Tutorial | Active learning for classification problems#


When you need to manually label rows for a machine learning classification problem, active learning can help optimize the order in which you process the unlabeled data. Dataiku provides a plugin that provides ML-assisted labeling using active learning techniques.

This tutorial shows a simple project and highlights the best practices to build an active learning project in Dataiku.


  • You should be familiar with the basics of machine learning in Dataiku.

Technical requirements#

  • Access to a Dataiku instance with a license that allows you to run custom plugin scenarios. Note: The Free edition license does not allow this.

  • Access to a Dataiku instance where the ML-assisted Labeling plugin is installed.

  • Access to a Dataiku code environment with Python3 support, including the package set for Dataiku Visual Machine Learning. The code environment used to build the model that assists with the labeling needs to be compatible with the code environment of the ML-assisted Labeling plugin.

Setting up#

Suppose you are the editor of a browser extension that allows users to block clickbait news articles. As a first step, you have crawled the web to gather a set of news titles.

Supporting data#

We will use the following two files:

These datasets are reformatted versions of the data provided in this repository.

Create the project and set the code environment#

  1. Create a new project and within the new project go to … > Settings > Code env selection.

  2. Deselect Use DSS builtin Python env and select an environment that has Python3 support.

  3. Click Save.

Prepare the data#

Upload the CSV files as new Uploaded files datasets with the following settings on the Format/Preview tab:

  1. Select Quoting style Escaping only.

  2. Enter a Separator value of _.

  3. Enter a Skip first lines value of 0.

  4. Check Parse next line as column headers.


The data to classify has only one column, because it is not classified yet.

Later on, we’ll merge newly manually labeled data with the already labeled data. In order to prepare for this eventuality, an additional step is necessary.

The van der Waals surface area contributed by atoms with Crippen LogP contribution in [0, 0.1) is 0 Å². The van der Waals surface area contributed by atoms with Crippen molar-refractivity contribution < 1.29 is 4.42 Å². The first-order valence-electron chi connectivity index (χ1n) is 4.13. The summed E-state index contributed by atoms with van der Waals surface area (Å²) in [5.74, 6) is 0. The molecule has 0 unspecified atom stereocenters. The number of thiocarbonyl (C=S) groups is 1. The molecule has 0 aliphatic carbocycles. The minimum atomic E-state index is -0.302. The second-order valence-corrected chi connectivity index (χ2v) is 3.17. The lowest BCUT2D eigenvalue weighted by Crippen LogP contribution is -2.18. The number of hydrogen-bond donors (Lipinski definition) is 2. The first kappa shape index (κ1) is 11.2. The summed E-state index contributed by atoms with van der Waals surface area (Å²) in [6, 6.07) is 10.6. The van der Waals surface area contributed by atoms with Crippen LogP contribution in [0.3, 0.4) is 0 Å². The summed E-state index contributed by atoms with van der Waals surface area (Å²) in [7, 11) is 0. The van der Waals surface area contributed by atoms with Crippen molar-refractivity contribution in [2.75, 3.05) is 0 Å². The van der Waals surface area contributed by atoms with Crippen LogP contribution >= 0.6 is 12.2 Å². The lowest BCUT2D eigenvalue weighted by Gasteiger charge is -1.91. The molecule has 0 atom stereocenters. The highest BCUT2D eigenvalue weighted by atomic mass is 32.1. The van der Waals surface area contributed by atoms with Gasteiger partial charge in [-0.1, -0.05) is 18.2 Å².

1. Select the clickbait_reported_by_users dataset and create a Stack recipe.

  2. Create as output a dataset named clickbait_stacked and change no other parameters.

  3. Run the recipe.

Later on, the dataset of labeled samples will be set as another input of the recipe.

The Flow should now look like this:

Base flow containing the datasets.

Building a first model#

Before even considering doing active learning, one needs to fit a model on the already labeled data. If the performance is good enough, active learning may not even be needed.

  1. Select the clickbait_stacked dataset, and then click Lab.

  2. Click Quick model > Prediction.

  3. Select clickbait as the target column and then click Automated Machine Learning > Quick prototypes > Create.

Dataiku tries to guess the best parameters for the current task and set an analysis. However, since our input is not really standard, it is by default rejected by Dataiku.

  1. Go to the Design tab and then Features handling.

    • Click on title and set its Role as an input.

    • Choose TF/IDF vectorization and add English stop words.

    "Model configuration"
  2. In the Algorithms settings, disable Random Forest, leaving Logistic Regression the only algorithm.

  3. In the Runtime environment settings, choose Inherit project default as the selection behavior for the code environment.

  4. Click Train and see your model learn! The performance of the model should be around 0.5.

  5. Click on the model and deploy it.


Troubleshooting. Did your training fail because of a missing module? This is because your code environment doesn’t have the set of packages needed for Visual Machine Learning. Choose another code environment or talk to your Dataiku administrator.

Putting active learning in place#

We would like to improve the model performance by labeling more rows and adding them to the training set. This is where active learning comes into play. We will:

  • Set up the recipe that uses the logistic regression model to determine the order in which rows should be manually labeled.

  • Set up a webapp that makes it easier to manually label rows.

  • Set up a scenario that automates the rebuild of the ML model and then updates the order in which rows should be manually labeled.

  • Set up a dashboard to monitor how well our active learning project is progressing.

Set up the Query sampler recipe#

  1. Click + Recipe > ML-assisted Labeling > Query sampler.

  2. For the Classifier Model, select Prediction (LOGISTIC_REGRESSION) on clickbait_stacked.

  3. For the Unlabeled Data, select clickbait_to_classify.

  4. For the output Data to be labeled, create a new dataset called clickbait_queries.

  5. Click Create.

    Query sampler recipe configuration.